GBP/USD is trading sideways in Wednesday trade. Currently, the pair is trading at 1.3055, up 0.07% on the day.
Unemployment Claims Slide, Wages Steady
After a host of weak U.K. releases last year, positive employment reports on Tuesday were a breath of fresh air and gave the pound a slight boost. Wage growth remained steady at 3.2% in November, edging above the forecast of 3.1 percent. Unemployment rolls dropped sharply to 14.9 thousand in December, down from 28.8 thousand a month earlier. This marked the lowest level since January. There was no change in the unemployment rate, which remained pegged at 3.8 percent.
With GBP/USD posting gains on Tuesday, the key 1.300 line has some breathing room in support. The 50-EMA line is also situated at 1.3000. Below, 1.2950 is providing support. On the upside, the pair tested 1.3050 in the Asian session. Above, there is resistance at the round number of 1.3200.
Pacific Currencies – Daily Summary
It’s been a busy week for USD/CNY. After hitting an 8-month low on Monday, the Chinese yuan reversed directions on Tuesday and recorded its highest one-day surge since August. Currently, the pair is trading at 6.9038, down 0.01% on the day. There are no Chinese events on the schedule.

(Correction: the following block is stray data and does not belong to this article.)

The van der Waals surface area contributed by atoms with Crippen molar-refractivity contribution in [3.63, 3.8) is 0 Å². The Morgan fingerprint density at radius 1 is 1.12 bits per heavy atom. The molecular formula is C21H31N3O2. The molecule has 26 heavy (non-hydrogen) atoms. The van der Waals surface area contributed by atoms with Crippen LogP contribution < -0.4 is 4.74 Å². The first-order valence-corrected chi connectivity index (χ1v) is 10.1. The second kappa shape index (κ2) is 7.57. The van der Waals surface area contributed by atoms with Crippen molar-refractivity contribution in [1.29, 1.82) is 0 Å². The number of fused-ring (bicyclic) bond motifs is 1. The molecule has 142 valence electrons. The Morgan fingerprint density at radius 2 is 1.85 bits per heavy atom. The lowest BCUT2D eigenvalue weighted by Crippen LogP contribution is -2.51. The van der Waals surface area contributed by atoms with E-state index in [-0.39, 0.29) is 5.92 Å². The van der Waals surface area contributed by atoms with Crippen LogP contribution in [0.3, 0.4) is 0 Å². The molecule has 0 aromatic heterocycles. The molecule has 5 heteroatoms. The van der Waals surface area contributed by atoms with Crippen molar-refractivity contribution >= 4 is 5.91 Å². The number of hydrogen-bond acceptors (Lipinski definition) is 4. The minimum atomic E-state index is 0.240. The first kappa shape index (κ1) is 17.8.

AUD/USD – Aussie Dips to 5-Week Low
AUD/USD is on a downward trend, as the pair continues to put pressure on support at the 0.6800 line. The pair is currently trading at 0.6837, down 0.14% on the day. In economic news, consumer confidence continues to fall. Westpac Consumer Sentiment declined by 1.8% in January, its fourth decline in five months. We could see stronger movement in the Asian session on Thursday, with the release of Employment Change, which is expected to slow to 12.2 thousand in December, compared to 39.9 thousand in November.
With no key New Zealand events until Thursday, it’s not surprising that NZD/USD has been drifting this week. The pair continues to test support at the round number of 0.6600. Currently, the pair is trading at 0.6589, down 0.09% on the day. On Thursday, New Zealand releases CPI for the fourth quarter, which is expected to slow to 0.4%, down from 0.7% in Q2.
This article was originally posted on FX Empire
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